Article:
On my back, in the smooth depth of the green hull, I was rocked gently back and forth as the rowboat turned slowly counter-clockwise.

Circling there, experiencing the unique tension of buoyancy occurring beneath me, it felt as if the boat was performing a miracle, some kind of impossible balancing act between the sky and the surface of the water.

Evening sunlight pressed against the branches of a willow tree overhead. My stomach felt warm to the touch, though my shorts were still damp from an hour’s swim at four. As I spun away from shore, patches of light defined by shadow splashed upon the bare skin of my torso before spilling from the boat into the water below.

The scent of wild sagebrush hung above me like a cloud while the boat pushed further outwards. Then night fell.

I could hardly make out the shore on the other side. As I floated towards the center of the lake the boat continued to spiral, turning backwards to face the willow tree on the receding shoreline.

I saw you standing there in your green dress, your left hand gripping the cloth below your waist, raising the hemline slightly upwards of your ankles already submerged in water.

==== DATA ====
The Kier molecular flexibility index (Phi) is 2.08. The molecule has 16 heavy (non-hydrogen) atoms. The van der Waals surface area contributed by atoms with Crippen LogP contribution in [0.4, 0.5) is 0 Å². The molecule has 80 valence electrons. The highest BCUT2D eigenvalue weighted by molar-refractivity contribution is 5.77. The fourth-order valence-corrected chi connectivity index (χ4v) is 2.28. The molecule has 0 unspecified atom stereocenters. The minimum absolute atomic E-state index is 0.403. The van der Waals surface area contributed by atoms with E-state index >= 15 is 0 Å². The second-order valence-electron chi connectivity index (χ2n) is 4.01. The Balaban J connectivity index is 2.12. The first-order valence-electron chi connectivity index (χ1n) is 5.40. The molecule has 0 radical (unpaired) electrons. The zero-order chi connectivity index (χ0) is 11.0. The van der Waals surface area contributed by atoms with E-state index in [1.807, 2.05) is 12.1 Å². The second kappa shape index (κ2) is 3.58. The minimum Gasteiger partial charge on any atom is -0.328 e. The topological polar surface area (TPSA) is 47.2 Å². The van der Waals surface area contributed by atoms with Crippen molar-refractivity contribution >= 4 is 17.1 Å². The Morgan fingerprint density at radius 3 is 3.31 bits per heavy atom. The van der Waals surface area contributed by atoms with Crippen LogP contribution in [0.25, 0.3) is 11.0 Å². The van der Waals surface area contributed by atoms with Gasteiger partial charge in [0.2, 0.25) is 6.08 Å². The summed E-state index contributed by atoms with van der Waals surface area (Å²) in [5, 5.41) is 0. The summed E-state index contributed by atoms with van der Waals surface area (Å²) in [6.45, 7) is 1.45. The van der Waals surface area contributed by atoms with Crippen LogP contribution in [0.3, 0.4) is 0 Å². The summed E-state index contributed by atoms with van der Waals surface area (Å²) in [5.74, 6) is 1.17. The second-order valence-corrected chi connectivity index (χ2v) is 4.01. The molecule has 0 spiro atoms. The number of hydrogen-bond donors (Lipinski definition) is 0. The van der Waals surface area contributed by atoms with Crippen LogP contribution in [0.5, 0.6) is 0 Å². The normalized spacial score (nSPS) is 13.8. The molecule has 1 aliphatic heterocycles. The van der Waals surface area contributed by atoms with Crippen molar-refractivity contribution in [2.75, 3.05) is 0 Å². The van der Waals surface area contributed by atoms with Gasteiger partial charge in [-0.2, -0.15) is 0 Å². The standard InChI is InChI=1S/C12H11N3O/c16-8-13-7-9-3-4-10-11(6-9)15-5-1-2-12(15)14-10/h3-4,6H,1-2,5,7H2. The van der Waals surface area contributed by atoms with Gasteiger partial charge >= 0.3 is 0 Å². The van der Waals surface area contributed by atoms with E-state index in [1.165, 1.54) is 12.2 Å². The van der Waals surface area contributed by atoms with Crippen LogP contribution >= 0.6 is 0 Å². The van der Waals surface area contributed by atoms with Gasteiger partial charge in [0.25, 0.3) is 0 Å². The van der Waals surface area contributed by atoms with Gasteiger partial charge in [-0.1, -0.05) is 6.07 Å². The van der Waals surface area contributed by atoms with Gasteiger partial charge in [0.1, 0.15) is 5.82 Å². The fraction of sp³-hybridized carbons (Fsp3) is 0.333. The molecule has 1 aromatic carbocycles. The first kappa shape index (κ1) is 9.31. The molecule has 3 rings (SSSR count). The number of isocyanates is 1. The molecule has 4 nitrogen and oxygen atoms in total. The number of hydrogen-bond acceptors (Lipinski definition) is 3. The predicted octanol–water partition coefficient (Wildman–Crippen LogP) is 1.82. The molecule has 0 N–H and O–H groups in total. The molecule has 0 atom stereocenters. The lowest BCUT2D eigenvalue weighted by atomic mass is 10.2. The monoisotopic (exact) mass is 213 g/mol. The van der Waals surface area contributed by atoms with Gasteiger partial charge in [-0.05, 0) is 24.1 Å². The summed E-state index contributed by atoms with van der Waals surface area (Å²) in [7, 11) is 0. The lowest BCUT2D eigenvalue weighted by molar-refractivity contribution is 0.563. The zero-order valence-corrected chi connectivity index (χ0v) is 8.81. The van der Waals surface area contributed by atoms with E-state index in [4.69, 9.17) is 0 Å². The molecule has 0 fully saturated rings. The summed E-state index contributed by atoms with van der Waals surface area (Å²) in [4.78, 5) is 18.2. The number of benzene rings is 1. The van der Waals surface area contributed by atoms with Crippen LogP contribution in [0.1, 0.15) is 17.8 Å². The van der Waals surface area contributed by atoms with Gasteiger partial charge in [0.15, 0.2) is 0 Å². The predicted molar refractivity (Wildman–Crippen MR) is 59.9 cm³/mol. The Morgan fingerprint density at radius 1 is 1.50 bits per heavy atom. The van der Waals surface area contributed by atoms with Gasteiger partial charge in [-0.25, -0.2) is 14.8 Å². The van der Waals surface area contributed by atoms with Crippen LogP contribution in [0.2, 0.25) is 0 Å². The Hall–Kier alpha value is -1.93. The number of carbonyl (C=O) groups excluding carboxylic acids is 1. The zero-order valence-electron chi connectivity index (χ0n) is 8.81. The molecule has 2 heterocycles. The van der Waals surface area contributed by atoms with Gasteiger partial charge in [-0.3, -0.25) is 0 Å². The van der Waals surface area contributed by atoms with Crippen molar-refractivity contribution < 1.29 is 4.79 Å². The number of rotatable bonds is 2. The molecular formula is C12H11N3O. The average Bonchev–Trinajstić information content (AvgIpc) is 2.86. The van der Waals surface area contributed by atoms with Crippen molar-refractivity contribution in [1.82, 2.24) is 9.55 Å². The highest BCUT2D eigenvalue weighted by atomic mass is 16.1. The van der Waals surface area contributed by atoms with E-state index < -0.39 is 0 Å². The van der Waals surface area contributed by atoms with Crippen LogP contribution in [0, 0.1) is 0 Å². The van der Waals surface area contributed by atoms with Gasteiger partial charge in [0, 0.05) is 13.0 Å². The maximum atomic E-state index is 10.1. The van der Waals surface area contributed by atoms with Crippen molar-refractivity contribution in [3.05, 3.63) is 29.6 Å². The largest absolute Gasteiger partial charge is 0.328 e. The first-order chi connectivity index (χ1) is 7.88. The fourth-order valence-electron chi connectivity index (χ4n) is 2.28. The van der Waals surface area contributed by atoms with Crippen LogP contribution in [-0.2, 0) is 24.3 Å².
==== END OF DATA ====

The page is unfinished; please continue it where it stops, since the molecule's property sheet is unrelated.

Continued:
You looked perfect, as if you’d just emerged from the lake.

I raised my hand to wave. You started to smile, growing smaller by the minute. Water lapped against the sides of the rowboat as a sparrow crossed between us. It may have landed in the willow tree but I couldn’t be sure before the boat’s rotation swept you out of my sight.

I’d brought with me half a bottle of red wine.

It seemed useless to me now.

You called to me, and as your voice carried across the lake it passed through the last rays of twilight, willow bows and foxtails, over ripples, tadpoles, and scurrying crayfish, beneath the slowly turning stars over head. Only as your voice reached me through the night did I realize I was cold.

I turned my head to find you, and caught you spinning.

Spinning along with the fish and the plants and the crumbling lake house and trees that covered the shoreline. Spinning with the hills in the distance and the quickly darkening sky with no moon. Everything was spinning now, except for me.

I had never spun like you. You made it seem so easy, turning along with the rest of the world. Before long the spinning picked up, you and your surroundings churning together, boundaries absorbing each other until everything was combined into one dizzying, terrifying whir.

I held my breath, then sank slowly into the night.


Rocco Rivetti has lived in various towns up and down the coast of California his whole life. As a graduate of UC Berkeley, Rocco studied under authors Joyce Carol Oates, and Namwali Serpell. When not writing, Rocco makes music videos for bands, and his video work has appeared in publications like PitchforkSpinThe FaderDazed Magazine, and Stereogum